Creating a healthy workplace is a common goal these days. To achieve it, employers and employees must be mindful of big and small steps that can add up to better health.
It's important to think about health at work, given the number of hours spent there each week, said Dr. Jeffrey R. Harris, chair of the Department of Health Services at the University of Washington's School of Public Health in Seattle.
"It's where 160 million people go every day. We spend a lot of time in the workplace," Harris said, and most people eat at least one meal, or sometimes more, during their workday.
Work also is where many in the United States get their health insurance. But instead of only being a safety net when emergencies happen, those benefits can help employees get on the right track to good heart health, said Harris, who leads the workplace health recognition committee for the American Heart Association.
But it takes action, he said, "Know what your preventive benefits are and use them."
Today's health insurance plans typically cover free annual exams with basic screenings for things like blood pressure and cholesterol levels. Employees also can take advantage of health savings accounts, health reimbursement accounts or flexible spending accounts to help with additional out-of-pocket medical costs.
Telephone-based counseling and smartphone apps can make the most of technology and provide easy options for employees seeking help in making healthy choices, Harris said. Some plans carry perks like covering the cost of over-the-counter nicotine patches to quit smoking.
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Everyday actions, though, can help, too. Parking farther away from the office to encourage more walking can help boost physical activity, Harris said. And modifications to a work area, such as standing desks can allow for more movement and less sedentary time.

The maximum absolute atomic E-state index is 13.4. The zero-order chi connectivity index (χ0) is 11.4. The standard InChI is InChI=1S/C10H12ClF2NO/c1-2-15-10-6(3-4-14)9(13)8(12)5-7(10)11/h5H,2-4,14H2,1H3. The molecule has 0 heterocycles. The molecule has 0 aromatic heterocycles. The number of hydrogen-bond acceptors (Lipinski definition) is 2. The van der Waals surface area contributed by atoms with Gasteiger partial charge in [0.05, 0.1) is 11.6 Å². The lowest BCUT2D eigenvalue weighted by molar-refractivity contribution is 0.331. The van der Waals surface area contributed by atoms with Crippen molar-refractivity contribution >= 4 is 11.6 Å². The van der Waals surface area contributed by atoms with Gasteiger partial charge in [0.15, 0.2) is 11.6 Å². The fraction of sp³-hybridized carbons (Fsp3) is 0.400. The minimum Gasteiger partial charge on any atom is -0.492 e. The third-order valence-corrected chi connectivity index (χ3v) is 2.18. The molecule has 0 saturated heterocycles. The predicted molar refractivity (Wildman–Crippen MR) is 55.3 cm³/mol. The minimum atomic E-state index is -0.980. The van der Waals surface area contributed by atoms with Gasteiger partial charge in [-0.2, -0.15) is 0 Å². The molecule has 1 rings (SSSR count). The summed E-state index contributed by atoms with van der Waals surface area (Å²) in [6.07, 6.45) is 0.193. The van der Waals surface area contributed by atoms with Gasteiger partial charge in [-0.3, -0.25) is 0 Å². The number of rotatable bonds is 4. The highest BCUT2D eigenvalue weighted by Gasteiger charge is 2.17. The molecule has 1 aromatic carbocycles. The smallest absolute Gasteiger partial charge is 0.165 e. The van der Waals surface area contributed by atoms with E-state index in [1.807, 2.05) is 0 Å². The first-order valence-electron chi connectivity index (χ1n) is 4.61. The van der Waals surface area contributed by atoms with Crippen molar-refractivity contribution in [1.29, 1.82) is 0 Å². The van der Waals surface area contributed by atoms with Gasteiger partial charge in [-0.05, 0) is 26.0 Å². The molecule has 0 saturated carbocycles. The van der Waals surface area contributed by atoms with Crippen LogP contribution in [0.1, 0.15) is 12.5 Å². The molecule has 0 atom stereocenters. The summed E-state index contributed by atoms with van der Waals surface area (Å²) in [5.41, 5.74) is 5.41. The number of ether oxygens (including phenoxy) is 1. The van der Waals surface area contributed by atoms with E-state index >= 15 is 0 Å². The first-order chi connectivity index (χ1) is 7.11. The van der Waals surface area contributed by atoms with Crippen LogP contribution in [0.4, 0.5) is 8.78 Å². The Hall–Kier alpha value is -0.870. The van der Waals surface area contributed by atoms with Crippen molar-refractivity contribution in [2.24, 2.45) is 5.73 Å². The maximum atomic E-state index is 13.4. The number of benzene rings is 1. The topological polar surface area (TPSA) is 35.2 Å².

Some workplaces have banned sugar-sweetened beverages in vending machines to foster better health, he said.
Employees sometimes can encounter barriers to care in their health insurance plans even if seemingly small, Harris said. A $10 copay for blood pressure medication may sound inexpensive to some, but for lower-income employees it could prevent the purchase of the prescription.
Meanwhile, obstacles to mental health treatment remain, too.
More than 40 leading chief executives recently issued a report offering strategies to raise awareness and help employees manage mental health. The executives said mental health should receive the same attention as physical health.
It's important to read the fine print and find out what's available. Many programs may include health assessments, financial incentives and help with smoking cessation, weight management, stress reduction or other lifestyle changes.
While their primary goal is to improve employees' quality of life through better health, workplace health initiatives also can help the employer. They can boost productivity, decrease absenteeism and lower health care costs for employers.
The direct medical costs of cardiovascular disease are higher than those of any other disease and include hospital and physician services, prescription drugs and services such as home health or nursing home care. They are expected to reach $749 billion by 2035. Indirect costs, including days lost from work, are expected to reach $368 billion by then.
Harris said more research is needed on programs' impact on health improvements and cost reductions.
A recent study indicated the programs continue to be a work in progress and that perhaps companies should consider more targeted approaches.
Employees and managers can be a voice to help company leaders at every level embrace policies that promote good health and are "rolling in the same direction," he said. The strongest programs create a "culture of health," according to research.
If there's a gym or yoga class on the premises or if the company pays for gym memberships, use that perk. Friends at work can influence behavior, so find ways to make exercise and healthy eating on the job a social activity.
Walking is the most convenient form of exercise. So, head out on foot for a walk during a lunch break – perhaps with co-workers – or park farther from your office building to get in some extra steps. Look for ways to sneak in bits of movement during the day, whether it's stretching at your desk or taking stairs instead of the elevator.
"Little things matter," Harris said. "Those little things add up."
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